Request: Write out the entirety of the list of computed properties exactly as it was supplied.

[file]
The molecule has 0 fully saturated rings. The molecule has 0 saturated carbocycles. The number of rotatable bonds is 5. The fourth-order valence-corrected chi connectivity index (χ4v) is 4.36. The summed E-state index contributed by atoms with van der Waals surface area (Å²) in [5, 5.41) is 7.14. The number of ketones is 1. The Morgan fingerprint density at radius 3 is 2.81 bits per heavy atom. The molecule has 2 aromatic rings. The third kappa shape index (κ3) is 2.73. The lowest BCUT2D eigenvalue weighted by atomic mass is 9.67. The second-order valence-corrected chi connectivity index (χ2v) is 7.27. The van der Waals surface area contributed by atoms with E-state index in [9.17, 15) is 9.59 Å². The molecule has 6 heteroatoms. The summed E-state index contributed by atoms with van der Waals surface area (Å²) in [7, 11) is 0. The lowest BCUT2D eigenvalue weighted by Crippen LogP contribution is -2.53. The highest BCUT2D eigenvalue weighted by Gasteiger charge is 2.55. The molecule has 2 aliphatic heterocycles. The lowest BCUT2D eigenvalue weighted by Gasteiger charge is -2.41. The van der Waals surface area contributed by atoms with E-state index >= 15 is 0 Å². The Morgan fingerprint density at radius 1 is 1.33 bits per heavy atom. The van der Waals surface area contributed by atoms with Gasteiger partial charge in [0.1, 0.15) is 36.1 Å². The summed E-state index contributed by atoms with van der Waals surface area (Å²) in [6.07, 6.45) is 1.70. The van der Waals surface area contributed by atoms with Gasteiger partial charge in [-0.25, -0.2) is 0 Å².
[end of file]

The molecule has 0 fully saturated rings. The molecule has 0 saturated carbocycles. The number of rotatable bonds is 5. The fourth-order valence-corrected chi connectivity index (χ4v) is 4.36. The summed E-state index contributed by atoms with van der Waals surface area (Å²) in [5, 5.41) is 7.14. The number of ketones is 1. The Morgan fingerprint density at radius 3 is 2.81 bits per heavy atom. The molecule has 2 aromatic rings. The third kappa shape index (κ3) is 2.73. The lowest BCUT2D eigenvalue weighted by atomic mass is 9.67. The second-order valence-corrected chi connectivity index (χ2v) is 7.27. The van der Waals surface area contributed by atoms with E-state index in [9.17, 15) is 9.59 Å². The molecule has 6 heteroatoms. The summed E-state index contributed by atoms with van der Waals surface area (Å²) in [7, 11) is 0. The lowest BCUT2D eigenvalue weighted by Crippen LogP contribution is -2.53. The highest BCUT2D eigenvalue weighted by Gasteiger charge is 2.55. The molecule has 2 aliphatic heterocycles. The lowest BCUT2D eigenvalue weighted by Gasteiger charge is -2.41. The van der Waals surface area contributed by atoms with E-state index >= 15 is 0 Å². The Morgan fingerprint density at radius 1 is 1.33 bits per heavy atom. The van der Waals surface area contributed by atoms with Gasteiger partial charge in [0.1, 0.15) is 36.1 Å². The summed E-state index contributed by atoms with van der Waals surface area (Å²) in [6.07, 6.45) is 1.70. The van der Waals surface area contributed by atoms with Gasteiger partial charge in [-0.25, -0.2) is 0 Å².